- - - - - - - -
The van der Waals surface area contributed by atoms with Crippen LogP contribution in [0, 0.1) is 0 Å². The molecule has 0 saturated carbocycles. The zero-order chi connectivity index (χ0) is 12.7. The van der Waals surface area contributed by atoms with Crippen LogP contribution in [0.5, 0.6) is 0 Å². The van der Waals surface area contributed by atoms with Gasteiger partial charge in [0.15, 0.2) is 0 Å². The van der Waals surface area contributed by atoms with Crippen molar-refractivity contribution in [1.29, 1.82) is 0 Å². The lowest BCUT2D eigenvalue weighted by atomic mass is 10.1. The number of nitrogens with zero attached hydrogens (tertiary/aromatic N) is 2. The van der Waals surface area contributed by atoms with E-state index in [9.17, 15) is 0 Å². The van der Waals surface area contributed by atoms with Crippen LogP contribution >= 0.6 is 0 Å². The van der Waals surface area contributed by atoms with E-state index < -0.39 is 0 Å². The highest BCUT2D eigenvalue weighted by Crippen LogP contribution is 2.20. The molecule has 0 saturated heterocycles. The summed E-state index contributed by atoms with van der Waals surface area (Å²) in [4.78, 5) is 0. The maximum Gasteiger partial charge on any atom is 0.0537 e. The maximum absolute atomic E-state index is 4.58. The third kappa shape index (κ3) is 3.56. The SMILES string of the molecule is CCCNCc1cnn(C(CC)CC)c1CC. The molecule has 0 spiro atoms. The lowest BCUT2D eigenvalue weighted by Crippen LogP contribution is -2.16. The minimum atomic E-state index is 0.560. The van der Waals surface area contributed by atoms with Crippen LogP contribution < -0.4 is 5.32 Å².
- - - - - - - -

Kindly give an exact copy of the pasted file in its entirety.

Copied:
The van der Waals surface area contributed by atoms with Crippen LogP contribution in [0, 0.1) is 0 Å². The molecule has 0 saturated carbocycles. The zero-order chi connectivity index (χ0) is 12.7. The van der Waals surface area contributed by atoms with Crippen LogP contribution in [0.5, 0.6) is 0 Å². The van der Waals surface area contributed by atoms with Gasteiger partial charge in [0.15, 0.2) is 0 Å². The van der Waals surface area contributed by atoms with Crippen molar-refractivity contribution in [1.29, 1.82) is 0 Å². The lowest BCUT2D eigenvalue weighted by atomic mass is 10.1. The number of nitrogens with zero attached hydrogens (tertiary/aromatic N) is 2. The van der Waals surface area contributed by atoms with E-state index in [9.17, 15) is 0 Å². The van der Waals surface area contributed by atoms with Crippen LogP contribution >= 0.6 is 0 Å². The van der Waals surface area contributed by atoms with E-state index < -0.39 is 0 Å². The highest BCUT2D eigenvalue weighted by Crippen LogP contribution is 2.20. The molecule has 0 saturated heterocycles. The summed E-state index contributed by atoms with van der Waals surface area (Å²) in [4.78, 5) is 0. The maximum Gasteiger partial charge on any atom is 0.0537 e. The maximum absolute atomic E-state index is 4.58. The third kappa shape index (κ3) is 3.56. The SMILES string of the molecule is CCCNCc1cnn(C(CC)CC)c1CC. The molecule has 0 spiro atoms. The lowest BCUT2D eigenvalue weighted by Crippen LogP contribution is -2.16. The minimum atomic E-state index is 0.560. The van der Waals surface area contributed by atoms with Crippen LogP contribution < -0.4 is 5.32 Å².